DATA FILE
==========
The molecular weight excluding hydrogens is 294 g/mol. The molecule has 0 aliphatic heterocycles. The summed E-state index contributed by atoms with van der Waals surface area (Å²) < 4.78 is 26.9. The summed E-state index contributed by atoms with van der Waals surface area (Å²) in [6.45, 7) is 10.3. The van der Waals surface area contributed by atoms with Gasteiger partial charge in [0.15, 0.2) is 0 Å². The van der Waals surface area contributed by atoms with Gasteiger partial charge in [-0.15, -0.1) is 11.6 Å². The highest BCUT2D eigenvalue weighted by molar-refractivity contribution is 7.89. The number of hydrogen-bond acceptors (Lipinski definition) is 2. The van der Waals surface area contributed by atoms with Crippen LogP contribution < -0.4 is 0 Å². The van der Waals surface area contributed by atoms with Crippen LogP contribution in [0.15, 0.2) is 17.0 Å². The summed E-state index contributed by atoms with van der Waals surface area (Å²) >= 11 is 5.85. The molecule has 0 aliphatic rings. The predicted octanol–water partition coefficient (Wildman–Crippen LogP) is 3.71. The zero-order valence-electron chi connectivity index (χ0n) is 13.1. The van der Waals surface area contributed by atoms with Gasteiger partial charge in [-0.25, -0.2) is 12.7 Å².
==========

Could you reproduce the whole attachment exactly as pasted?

The molecular weight excluding hydrogens is 294 g/mol. The molecule has 0 aliphatic heterocycles. The summed E-state index contributed by atoms with van der Waals surface area (Å²) < 4.78 is 26.9. The summed E-state index contributed by atoms with van der Waals surface area (Å²) in [6.45, 7) is 10.3. The van der Waals surface area contributed by atoms with Gasteiger partial charge in [0.15, 0.2) is 0 Å². The van der Waals surface area contributed by atoms with Gasteiger partial charge in [-0.15, -0.1) is 11.6 Å². The highest BCUT2D eigenvalue weighted by molar-refractivity contribution is 7.89. The number of hydrogen-bond acceptors (Lipinski definition) is 2. The van der Waals surface area contributed by atoms with Crippen LogP contribution < -0.4 is 0 Å². The van der Waals surface area contributed by atoms with Crippen LogP contribution in [0.15, 0.2) is 17.0 Å². The summed E-state index contributed by atoms with van der Waals surface area (Å²) >= 11 is 5.85. The molecule has 0 aliphatic rings. The predicted octanol–water partition coefficient (Wildman–Crippen LogP) is 3.71. The zero-order valence-electron chi connectivity index (χ0n) is 13.1. The van der Waals surface area contributed by atoms with Gasteiger partial charge in [-0.25, -0.2) is 12.7 Å².